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Party girls!

Blomkest Birthday Club has been celebrating together since 1968

They’re inventive, they’re funny, they’re crazy….they’re the Blomkest Birthday Club girls.

They’ve been celebrating their birthdays since 1968, and the crazy schemes they’ve come up with are hilarious, and at times maybe a bit embarrassing…or not. But it’s all in fun, and while their antics have maybe taken on a more “tame” demeanor, their get-togethers to celebrate their birthdays haven’t.

It’s always a big party, with laughter, anecdotes, a little wine, a little lefse, but strangely no lutefisk, but about everything else you could think of….it’s pretty much a 12-course meal, complete with dessert, and all of it very good.

Judy Haukos, who’s pretty much the one who started this tradition, dates it to when she and her husband, Mel, purchased the truck stop and café on the north side of Highways 7 and 71 just west of Blomkest from Elsie and Erwin Feifarek and Denny and Jeannie Feifarek. It’s now called Mel’s 7-71 and is pretty much a household name throughout the area.

Denny and Jeannie helped the Haukos family move from Madison to Blomkest, and Harriet Carlson and Jeannie worked at the café.

“They so very kindly called me and were going to come to my house at 2 p.m. and bring me some Christmas cookies,” said Judy. “Well, Jeannie’s birthday is the 24th of December, and in visiting with her once about her birthday, I asked her if she got her birthday and Christmas presents together.”

Well, she did, so Judy got to thinking and invited a few lady friends to her house. “When they came with the Christmas cookies we all shouted ‘surprise’ and sang Happy Birthday, had cake with candles and the Blomkest Birthday Club was born.”

For the first couple of years, Judy said, they did surprises but that can only last so long. “You get suspicious when your birthday is near, so over time no more surprises.”

When their combined 41 kids grew, they had birthday club in the mornings, and the kids played together. Then as they grew older they went to lunch time. Soon the kids were all in school, so moms started going to work and then they went to evening birthday parties. Soon there was another phase in their changing lives – they each had their own party – and as they became senior citizens, they went to having their parties at a restaurant or at their home. “As we moved into retirement years we went back to noon because nobody wants to drive at night.” And in December of this year (2015) they will have been together for 47 years.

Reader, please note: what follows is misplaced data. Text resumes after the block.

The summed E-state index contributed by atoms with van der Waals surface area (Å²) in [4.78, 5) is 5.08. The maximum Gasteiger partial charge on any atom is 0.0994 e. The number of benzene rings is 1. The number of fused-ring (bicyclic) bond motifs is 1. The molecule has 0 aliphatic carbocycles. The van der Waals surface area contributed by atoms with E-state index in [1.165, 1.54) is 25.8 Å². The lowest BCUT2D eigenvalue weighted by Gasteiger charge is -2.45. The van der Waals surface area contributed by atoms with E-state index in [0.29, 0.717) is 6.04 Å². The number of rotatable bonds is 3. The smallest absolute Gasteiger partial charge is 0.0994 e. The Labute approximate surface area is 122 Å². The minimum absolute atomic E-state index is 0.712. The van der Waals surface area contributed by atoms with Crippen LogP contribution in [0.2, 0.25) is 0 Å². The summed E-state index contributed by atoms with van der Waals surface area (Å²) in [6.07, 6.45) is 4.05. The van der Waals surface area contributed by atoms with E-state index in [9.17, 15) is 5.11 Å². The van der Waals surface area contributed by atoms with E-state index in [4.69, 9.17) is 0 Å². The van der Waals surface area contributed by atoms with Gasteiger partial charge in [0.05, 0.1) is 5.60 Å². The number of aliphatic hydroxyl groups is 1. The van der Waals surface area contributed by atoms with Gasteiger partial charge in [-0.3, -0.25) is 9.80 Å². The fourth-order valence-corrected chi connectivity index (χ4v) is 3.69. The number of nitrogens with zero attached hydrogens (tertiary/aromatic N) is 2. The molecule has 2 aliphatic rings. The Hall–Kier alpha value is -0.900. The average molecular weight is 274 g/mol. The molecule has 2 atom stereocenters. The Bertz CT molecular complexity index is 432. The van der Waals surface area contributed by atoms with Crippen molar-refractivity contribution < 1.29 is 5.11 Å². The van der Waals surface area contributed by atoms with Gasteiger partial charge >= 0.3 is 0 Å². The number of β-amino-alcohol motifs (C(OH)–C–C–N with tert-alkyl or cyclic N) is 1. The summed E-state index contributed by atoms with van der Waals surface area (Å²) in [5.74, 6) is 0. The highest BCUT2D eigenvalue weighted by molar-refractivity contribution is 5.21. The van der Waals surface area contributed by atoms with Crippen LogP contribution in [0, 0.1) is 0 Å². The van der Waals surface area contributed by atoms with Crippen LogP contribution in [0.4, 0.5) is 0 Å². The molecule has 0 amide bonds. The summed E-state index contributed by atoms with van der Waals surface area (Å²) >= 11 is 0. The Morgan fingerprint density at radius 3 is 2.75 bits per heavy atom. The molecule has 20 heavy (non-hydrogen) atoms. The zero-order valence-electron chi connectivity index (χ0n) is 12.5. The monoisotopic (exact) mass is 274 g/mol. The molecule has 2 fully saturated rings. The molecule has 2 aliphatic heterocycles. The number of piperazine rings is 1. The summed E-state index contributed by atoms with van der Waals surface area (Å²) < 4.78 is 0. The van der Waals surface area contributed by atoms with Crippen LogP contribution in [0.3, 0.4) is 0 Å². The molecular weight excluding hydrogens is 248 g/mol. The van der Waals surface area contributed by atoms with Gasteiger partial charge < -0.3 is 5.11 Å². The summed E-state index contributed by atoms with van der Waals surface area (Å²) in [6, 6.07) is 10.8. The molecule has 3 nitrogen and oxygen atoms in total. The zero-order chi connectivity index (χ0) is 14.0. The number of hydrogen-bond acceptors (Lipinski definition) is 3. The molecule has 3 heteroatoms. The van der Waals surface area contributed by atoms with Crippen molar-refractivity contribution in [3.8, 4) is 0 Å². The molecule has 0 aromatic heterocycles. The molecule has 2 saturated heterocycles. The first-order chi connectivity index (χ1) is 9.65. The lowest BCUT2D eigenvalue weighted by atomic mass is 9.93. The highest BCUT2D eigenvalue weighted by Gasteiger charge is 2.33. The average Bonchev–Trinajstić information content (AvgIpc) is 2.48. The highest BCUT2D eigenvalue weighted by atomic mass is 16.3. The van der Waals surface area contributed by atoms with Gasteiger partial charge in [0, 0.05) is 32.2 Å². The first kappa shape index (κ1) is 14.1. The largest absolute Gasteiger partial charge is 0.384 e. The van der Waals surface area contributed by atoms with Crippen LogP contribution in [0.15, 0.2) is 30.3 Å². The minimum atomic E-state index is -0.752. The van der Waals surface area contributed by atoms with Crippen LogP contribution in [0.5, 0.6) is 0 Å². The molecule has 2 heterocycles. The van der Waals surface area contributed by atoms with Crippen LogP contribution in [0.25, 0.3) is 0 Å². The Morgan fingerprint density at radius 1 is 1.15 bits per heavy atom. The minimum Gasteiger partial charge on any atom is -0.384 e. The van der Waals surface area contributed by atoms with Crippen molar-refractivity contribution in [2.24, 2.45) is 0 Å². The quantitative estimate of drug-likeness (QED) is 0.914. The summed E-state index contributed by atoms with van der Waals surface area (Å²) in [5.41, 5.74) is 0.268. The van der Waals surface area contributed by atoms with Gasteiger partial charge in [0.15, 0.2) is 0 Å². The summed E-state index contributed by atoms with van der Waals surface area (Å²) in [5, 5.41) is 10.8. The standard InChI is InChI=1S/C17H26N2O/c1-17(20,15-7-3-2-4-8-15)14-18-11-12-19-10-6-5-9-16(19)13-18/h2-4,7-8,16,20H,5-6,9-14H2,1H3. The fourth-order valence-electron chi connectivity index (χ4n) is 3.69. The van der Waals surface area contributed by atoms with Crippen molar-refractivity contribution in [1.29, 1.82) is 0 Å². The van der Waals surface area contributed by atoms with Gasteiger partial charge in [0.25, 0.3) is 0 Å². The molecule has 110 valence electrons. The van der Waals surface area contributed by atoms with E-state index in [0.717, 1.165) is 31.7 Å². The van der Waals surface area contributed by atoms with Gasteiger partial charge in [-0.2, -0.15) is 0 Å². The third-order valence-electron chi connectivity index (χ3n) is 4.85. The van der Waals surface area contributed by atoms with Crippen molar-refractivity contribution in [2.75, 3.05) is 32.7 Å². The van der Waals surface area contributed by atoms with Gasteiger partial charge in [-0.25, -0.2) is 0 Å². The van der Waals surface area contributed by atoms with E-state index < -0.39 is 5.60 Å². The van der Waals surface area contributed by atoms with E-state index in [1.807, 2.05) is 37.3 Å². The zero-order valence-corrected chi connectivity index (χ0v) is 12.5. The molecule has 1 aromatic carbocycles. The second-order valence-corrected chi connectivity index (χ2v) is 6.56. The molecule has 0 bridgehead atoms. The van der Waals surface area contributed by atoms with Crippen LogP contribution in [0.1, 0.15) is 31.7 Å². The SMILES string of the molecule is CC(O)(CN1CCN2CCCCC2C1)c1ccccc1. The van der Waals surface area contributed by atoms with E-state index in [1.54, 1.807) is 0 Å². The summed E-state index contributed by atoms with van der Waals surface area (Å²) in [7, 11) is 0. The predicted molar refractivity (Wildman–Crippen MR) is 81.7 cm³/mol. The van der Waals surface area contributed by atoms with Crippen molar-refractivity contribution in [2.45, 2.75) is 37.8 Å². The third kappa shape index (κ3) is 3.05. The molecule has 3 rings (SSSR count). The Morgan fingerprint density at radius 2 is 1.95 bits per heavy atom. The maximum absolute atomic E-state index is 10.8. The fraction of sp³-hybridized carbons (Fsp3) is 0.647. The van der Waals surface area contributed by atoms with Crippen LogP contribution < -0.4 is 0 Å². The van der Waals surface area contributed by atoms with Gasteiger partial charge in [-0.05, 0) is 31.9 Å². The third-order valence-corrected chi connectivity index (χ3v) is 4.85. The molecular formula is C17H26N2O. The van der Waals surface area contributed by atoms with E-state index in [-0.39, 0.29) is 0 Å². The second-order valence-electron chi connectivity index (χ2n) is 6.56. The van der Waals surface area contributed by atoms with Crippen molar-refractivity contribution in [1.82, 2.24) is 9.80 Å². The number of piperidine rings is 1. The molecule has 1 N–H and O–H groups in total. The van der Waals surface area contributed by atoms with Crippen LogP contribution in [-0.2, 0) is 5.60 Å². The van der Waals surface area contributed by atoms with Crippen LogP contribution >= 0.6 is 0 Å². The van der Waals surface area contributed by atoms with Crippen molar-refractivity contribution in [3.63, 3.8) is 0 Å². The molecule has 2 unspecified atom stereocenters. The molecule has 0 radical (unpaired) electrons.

Several people that were members have since moved away, but Elda Brink Fraunsush, from Lonsdale, still drives to Blomkest as often as the weather permits “to be with us crazy friends.”

When the Birthday Club gals got into their 50s, they started with the surprises again with Judy Haukos’ crazy ideas. “We went to Carol Stahl’s school and dressed her in silly red and purple clothes – with her principal’s permission. For Julie Christianson’s 50th, she used to collect eggs so my mom made her a cake that said ‘egg sactly 50.’”

When Lois Shaw, their youngest member, turned 50 they went to her house and got her out of bed, made her leave her night clothes on and took her out. “We were dressed like Halloween so nobody would know us. We toilet papered her tree too.”

When Linda Roelofs’ birthday came around they hung “a beautiful clothes line at her hill with night wear that looked like it was from Victoria’s Secret. For my 50th birthday they hung 50 bras in my tree and don’t ya know, the Baptist Church is across the street, and it was a Wednesday church night, and all the people came out of the church laughing when they saw what was in my tree.” And, Judy said, “The girls came to her house, picked her up and blindfolded her and drove and drove and drove around town, plus a few miles out in the country, then to the back of Jeannie’s house one block from her own house, then walked her in blindfolded.

When Marlene Christenson was finally 50, they put 50 pair of shoes in her trees, tying the laces together so they’d hang there.

Judy said they’ve had some wonderful friendships; they’ve been through it, thick and thin. “We ask each other for prayers, and God has seen us through many trials and tribulations. We are all the greatest of friends and always will be.”